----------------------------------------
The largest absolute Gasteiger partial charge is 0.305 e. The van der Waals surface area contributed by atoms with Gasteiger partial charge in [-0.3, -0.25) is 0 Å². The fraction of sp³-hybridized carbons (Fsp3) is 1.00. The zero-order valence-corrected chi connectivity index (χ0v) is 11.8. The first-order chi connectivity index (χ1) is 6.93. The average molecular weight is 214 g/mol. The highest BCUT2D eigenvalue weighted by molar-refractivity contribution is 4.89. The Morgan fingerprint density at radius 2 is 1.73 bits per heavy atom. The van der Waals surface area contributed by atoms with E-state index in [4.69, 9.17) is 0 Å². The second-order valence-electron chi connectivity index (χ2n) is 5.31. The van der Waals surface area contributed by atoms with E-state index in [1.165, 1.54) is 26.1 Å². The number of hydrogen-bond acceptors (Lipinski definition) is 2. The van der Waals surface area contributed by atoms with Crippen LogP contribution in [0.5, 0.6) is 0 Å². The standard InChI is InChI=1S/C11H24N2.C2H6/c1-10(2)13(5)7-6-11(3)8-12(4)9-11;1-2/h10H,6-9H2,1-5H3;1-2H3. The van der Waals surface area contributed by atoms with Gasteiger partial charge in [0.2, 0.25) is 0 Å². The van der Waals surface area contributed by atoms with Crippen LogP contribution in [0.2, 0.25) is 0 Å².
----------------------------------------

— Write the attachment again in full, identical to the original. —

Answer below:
The largest absolute Gasteiger partial charge is 0.305 e. The van der Waals surface area contributed by atoms with Gasteiger partial charge in [-0.3, -0.25) is 0 Å². The fraction of sp³-hybridized carbons (Fsp3) is 1.00. The zero-order valence-corrected chi connectivity index (χ0v) is 11.8. The first-order chi connectivity index (χ1) is 6.93. The average molecular weight is 214 g/mol. The highest BCUT2D eigenvalue weighted by molar-refractivity contribution is 4.89. The Morgan fingerprint density at radius 2 is 1.73 bits per heavy atom. The van der Waals surface area contributed by atoms with E-state index in [4.69, 9.17) is 0 Å². The second-order valence-electron chi connectivity index (χ2n) is 5.31. The van der Waals surface area contributed by atoms with E-state index in [1.165, 1.54) is 26.1 Å². The number of hydrogen-bond acceptors (Lipinski definition) is 2. The van der Waals surface area contributed by atoms with Crippen LogP contribution in [0.5, 0.6) is 0 Å². The standard InChI is InChI=1S/C11H24N2.C2H6/c1-10(2)13(5)7-6-11(3)8-12(4)9-11;1-2/h10H,6-9H2,1-5H3;1-2H3. The van der Waals surface area contributed by atoms with Gasteiger partial charge in [0.2, 0.25) is 0 Å². The van der Waals surface area contributed by atoms with Crippen LogP contribution in [0.2, 0.25) is 0 Å².